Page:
Septic arthritis of the shoulder girdle remains relatively uncommon, with Staphylococcus aureus and β-hemolytic streptococci the typical offending organisms in adult patients. Rare cases of Streptococcus viridans, an oral bacterium with low virulence, have been reported in the setting of septic arthritis, mostly involving the knee joint or the sternoclavicular joint. In this article, we report a case of Streptococcus mitis infection of the glenohumeral joint that likely resulted from hematogenous spread after oral trauma in a patient with poor underlying dentition. Prompt diagnosis followed by arthroscopic irrigation and débridement of the glenohumeral joint resulted in a satisfactory clinical outcome.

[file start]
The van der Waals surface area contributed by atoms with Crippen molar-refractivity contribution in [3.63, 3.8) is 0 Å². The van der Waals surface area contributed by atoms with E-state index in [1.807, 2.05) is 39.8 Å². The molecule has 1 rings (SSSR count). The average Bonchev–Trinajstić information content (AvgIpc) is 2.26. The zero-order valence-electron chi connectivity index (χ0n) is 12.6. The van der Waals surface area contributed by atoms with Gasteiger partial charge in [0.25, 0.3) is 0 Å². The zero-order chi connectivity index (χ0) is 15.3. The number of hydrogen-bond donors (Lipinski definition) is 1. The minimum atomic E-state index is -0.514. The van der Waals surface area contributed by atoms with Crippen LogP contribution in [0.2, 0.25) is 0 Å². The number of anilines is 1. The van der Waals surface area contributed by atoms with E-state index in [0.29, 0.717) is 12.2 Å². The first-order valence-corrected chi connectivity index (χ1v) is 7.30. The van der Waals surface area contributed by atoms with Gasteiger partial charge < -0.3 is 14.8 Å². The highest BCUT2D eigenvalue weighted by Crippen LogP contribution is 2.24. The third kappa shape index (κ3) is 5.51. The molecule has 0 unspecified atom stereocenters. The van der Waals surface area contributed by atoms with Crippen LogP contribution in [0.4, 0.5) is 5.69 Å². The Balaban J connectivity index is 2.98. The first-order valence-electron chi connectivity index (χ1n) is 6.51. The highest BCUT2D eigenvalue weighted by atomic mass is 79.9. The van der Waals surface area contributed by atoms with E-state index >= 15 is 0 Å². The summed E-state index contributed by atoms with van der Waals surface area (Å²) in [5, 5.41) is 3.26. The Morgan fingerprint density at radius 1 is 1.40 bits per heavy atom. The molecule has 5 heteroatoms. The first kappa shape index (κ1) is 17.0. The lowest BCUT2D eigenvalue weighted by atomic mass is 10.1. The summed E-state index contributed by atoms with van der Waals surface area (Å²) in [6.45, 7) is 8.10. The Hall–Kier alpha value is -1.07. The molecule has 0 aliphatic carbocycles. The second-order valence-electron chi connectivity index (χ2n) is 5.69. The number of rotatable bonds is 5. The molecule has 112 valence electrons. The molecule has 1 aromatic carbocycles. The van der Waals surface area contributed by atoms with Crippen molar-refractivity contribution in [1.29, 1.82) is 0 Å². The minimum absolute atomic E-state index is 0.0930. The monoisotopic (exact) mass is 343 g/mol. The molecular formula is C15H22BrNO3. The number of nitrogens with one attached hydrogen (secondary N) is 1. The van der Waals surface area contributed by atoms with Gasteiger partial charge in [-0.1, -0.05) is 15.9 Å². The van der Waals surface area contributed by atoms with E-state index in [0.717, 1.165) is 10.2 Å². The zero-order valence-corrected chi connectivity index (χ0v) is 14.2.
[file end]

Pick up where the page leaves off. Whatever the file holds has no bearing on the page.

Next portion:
|Original language||English (US)|
|Journal||American journal of orthopedics (Belle Mead, N.J.)|
|Publication status||Published - Oct 1 2016|
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